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AL Roundup: Catchers

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After posting the other day that Mauer was leading the league in batting average, I began to wonder how the Twins were shaping up by position throughout the American League.  But this time I'm more interested in seeing performance metrics, as opposed to achievement metrics.

These numbers were accurate yesterday, but I wasn't able to post this last night.  I used the catcher with the most plate appearances for each club...so sadly, there's no Jorge Posada.

Name Team LD% GB% HR/F IF/F ISO BABIP K% BB%
J. Mauer MIN 22.4 49.3 0.0 13.2 .083 .356 7.1 11.9
K. Suzuki OAK 14.4 38.8 1.6 7.7 .049 .275 13.9 7.2
I. Rodriguez DET 22.5 57.5 4.3 N/A .118 .311 16.0 4.5
A. Pierzynski CHI 18.3 42.0 5.3 7.7 .175 .318 6.9 8.8
K. Johjima SEA 15.7 50.4 4.7 20.9 .089 .224 6.3 4.2
V. Martinez CLE 28.6 47.9 0.0 14.3 .060 .345 10.7 8.7
J. Varitek BOS 11.7 44.7 12.8 9.8 .206 .348 22.5 9.9
G. Laird TEX 15.6 50.0 9.0 9.1 .118 .313 15.2 8.3
R. Hernandez BAL 25.2 40.2 7.7 8.1 .135 .212 10.8 6.9
G. Zaun TOR 18.4 49.0 2.9 9.4 .072 .278 10.7 12.2
J. Buck KC 14.9 40.2 5.0 17.9 .105 .294 16.7 10.0
D. Navarro TB 21.4 47.6 3.8 26.9 .093 .393 10.6 6.7
M. Napoli LAA 11.4 24.3 24.0 13.3 .334 .217 23.6 10.9

The Unlucky Award:  Ramon Hernandez

In spite of making excellent contact this year, Hernandez has run into some horrendous luck.  In spite of hitting more than his share of line-drives, and coming in below league average in ground balls (both good things), his BABIP is a miserable .212...when it should be closer to .370.  Additionally, he's got a little power, pretty good for a catcher and doesn't strike out a lot.  Hernandez has had a good season peripherally, but it's not showing up in his numbers.  He deserves better than .207/.244/.339.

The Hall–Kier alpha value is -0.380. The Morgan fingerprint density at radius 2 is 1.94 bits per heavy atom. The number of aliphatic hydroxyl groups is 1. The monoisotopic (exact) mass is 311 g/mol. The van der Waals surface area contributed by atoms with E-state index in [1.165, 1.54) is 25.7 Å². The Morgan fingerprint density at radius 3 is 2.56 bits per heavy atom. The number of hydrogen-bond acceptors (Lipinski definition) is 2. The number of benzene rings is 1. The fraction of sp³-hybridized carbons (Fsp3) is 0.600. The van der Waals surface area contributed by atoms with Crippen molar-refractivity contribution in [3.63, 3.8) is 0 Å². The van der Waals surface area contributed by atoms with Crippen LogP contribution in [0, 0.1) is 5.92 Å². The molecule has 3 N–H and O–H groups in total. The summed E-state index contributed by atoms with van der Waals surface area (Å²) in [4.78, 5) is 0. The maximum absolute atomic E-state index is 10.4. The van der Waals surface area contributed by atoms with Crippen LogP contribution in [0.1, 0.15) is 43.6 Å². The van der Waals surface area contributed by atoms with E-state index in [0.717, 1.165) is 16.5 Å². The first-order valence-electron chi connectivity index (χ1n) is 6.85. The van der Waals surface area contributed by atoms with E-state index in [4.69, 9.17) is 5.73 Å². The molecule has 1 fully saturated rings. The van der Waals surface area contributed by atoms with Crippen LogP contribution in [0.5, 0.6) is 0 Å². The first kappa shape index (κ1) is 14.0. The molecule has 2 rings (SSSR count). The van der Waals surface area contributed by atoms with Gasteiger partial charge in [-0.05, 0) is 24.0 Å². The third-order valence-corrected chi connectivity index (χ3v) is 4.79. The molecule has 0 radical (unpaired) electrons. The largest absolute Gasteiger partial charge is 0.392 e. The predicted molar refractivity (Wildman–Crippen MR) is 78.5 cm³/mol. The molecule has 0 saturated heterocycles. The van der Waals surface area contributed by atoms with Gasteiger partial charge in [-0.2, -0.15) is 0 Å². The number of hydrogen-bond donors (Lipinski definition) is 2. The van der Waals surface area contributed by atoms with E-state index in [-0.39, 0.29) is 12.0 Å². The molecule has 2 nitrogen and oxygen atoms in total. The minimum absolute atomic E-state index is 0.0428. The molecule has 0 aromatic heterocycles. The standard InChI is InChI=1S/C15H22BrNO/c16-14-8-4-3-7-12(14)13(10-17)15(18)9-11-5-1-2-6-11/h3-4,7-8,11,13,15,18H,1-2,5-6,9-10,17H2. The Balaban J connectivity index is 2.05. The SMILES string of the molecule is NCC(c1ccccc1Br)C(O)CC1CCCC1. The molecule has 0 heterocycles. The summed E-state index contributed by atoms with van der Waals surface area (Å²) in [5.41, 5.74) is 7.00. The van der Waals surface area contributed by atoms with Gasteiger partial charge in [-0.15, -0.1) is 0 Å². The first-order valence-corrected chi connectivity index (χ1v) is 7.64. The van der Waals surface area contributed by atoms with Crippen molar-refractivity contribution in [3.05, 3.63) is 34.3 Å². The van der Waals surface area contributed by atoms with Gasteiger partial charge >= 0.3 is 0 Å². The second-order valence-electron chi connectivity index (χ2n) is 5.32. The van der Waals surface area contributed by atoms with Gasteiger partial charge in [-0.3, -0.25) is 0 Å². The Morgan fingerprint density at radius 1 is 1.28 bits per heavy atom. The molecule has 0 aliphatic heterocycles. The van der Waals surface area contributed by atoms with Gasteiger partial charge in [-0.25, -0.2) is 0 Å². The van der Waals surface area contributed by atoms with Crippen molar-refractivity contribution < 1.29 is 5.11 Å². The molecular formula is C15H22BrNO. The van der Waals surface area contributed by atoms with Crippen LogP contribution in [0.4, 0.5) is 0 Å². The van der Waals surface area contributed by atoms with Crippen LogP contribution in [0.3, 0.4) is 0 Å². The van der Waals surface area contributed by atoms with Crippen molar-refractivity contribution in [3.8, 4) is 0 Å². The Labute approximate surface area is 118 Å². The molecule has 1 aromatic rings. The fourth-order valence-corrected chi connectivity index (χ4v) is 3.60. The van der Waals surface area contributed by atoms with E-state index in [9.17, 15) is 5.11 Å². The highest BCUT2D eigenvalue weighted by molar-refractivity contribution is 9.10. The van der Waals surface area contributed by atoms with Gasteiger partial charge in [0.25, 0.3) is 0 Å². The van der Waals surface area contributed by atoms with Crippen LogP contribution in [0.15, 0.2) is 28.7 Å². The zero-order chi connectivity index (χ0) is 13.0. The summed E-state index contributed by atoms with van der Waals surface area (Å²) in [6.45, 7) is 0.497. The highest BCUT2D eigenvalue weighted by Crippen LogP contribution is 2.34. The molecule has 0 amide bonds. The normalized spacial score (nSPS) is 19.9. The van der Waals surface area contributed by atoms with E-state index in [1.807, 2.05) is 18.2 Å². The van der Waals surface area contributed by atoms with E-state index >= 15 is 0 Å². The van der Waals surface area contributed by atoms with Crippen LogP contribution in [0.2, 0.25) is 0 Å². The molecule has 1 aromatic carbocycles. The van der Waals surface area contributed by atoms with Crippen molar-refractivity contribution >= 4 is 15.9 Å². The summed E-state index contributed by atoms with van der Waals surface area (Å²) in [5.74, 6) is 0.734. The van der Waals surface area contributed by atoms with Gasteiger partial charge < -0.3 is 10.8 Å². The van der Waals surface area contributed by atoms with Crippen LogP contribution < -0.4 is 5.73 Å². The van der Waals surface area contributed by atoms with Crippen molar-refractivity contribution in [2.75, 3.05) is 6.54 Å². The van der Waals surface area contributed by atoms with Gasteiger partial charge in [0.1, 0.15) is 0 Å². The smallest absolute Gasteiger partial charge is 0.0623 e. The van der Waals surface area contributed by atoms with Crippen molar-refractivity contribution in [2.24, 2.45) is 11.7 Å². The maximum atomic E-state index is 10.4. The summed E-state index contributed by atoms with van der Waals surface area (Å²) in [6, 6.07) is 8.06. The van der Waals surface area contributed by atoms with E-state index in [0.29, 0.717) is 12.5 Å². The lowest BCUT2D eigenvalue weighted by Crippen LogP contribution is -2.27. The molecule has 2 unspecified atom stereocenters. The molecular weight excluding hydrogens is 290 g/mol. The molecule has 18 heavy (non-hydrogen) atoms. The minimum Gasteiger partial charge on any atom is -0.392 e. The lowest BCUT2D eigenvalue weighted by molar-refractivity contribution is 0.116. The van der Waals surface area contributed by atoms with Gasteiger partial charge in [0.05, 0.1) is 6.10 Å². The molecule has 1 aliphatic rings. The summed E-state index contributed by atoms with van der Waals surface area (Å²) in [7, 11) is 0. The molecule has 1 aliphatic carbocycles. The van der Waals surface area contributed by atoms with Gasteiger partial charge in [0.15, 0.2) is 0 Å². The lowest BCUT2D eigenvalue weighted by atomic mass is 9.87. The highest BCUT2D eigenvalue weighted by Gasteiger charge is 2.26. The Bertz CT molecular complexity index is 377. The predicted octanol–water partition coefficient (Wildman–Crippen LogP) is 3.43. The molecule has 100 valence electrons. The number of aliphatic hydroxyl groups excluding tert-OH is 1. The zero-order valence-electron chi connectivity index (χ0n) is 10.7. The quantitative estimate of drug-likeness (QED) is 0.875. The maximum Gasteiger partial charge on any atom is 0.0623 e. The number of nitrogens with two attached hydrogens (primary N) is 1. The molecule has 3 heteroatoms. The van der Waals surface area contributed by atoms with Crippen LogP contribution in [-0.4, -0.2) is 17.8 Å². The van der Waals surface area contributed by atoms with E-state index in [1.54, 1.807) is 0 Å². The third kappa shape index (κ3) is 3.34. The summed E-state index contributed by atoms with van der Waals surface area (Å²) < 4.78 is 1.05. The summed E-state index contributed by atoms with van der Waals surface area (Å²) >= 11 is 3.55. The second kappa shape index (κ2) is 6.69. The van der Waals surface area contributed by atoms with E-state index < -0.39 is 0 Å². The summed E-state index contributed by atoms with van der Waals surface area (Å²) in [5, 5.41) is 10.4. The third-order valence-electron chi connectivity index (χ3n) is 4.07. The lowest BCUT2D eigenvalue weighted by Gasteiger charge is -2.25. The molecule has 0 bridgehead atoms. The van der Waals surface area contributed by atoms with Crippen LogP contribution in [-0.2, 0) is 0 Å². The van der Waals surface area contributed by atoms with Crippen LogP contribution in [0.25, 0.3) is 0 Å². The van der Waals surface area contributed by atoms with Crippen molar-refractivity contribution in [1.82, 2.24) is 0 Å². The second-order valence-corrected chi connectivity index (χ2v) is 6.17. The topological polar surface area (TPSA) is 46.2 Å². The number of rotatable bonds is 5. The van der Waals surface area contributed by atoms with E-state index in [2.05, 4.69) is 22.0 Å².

The Lucky Award:  Jason Varitek

Varitek has had a lot of bounces go his way so far this year.  By all means, he does have a few things legitimately working for him:  the ability to hit the ball out of the park, good walk rate, slightly above average ground-ball ratio, lots of fly balls which aren't quite as easy to turn into outs as ground balls.  But along with the power comes the (by far) highest strikeout rate among American League catchers, which could be called a push.  It's the low line-drive percentage that raises a red flag for me, because it means that if Varitek were to lose his power stroke, he'd run into some serious productivity issues.  Walks would drop because pitchers wouldn't be worrying about the long ball, and if you can't hit the ball squarely it makes it a whole lot easier for the defense to put you away.  Right now, in spite of the second lowest live-drive percentage among AL catchers, he still boasts a solid .348 BABIP.  It should be closer to .240.

Finally:  Joe Mauer

Not much on this chart should surprise us.  Joe is a good hitter and makes solid contact?  Check.  No home runs?  Duh.  Takes a lot of walks, doesn't strike out much, hits ground balls with regularity?  Check, check, check, check.  If there's one thing that does seem out of place, it's the surprising amount of infield fly balls he's popped up.  Those turn into easy outs.

Basically what looking at Mauer's chart tells me is that there is, indeed, nothing to worry about.  There's nothing wrong with a 25-year old, no matter what position, that possesses these kind of peripherals.  Sure we'd all like to see some home runs, but he's so solid all-around that it's a moot point.  He hits the ball hard, has excellent control of the strike zone, is the owner of some of the league's best plate discipline and his line is reflective of all this:  .333/.404/.413.  If every man in your lineup could hit like that, it wouldn't matter that there were no home runs.

But that's not going to happen, which is why lineups have balance.  Hopefully the rest of the lineup can find their own roles soon.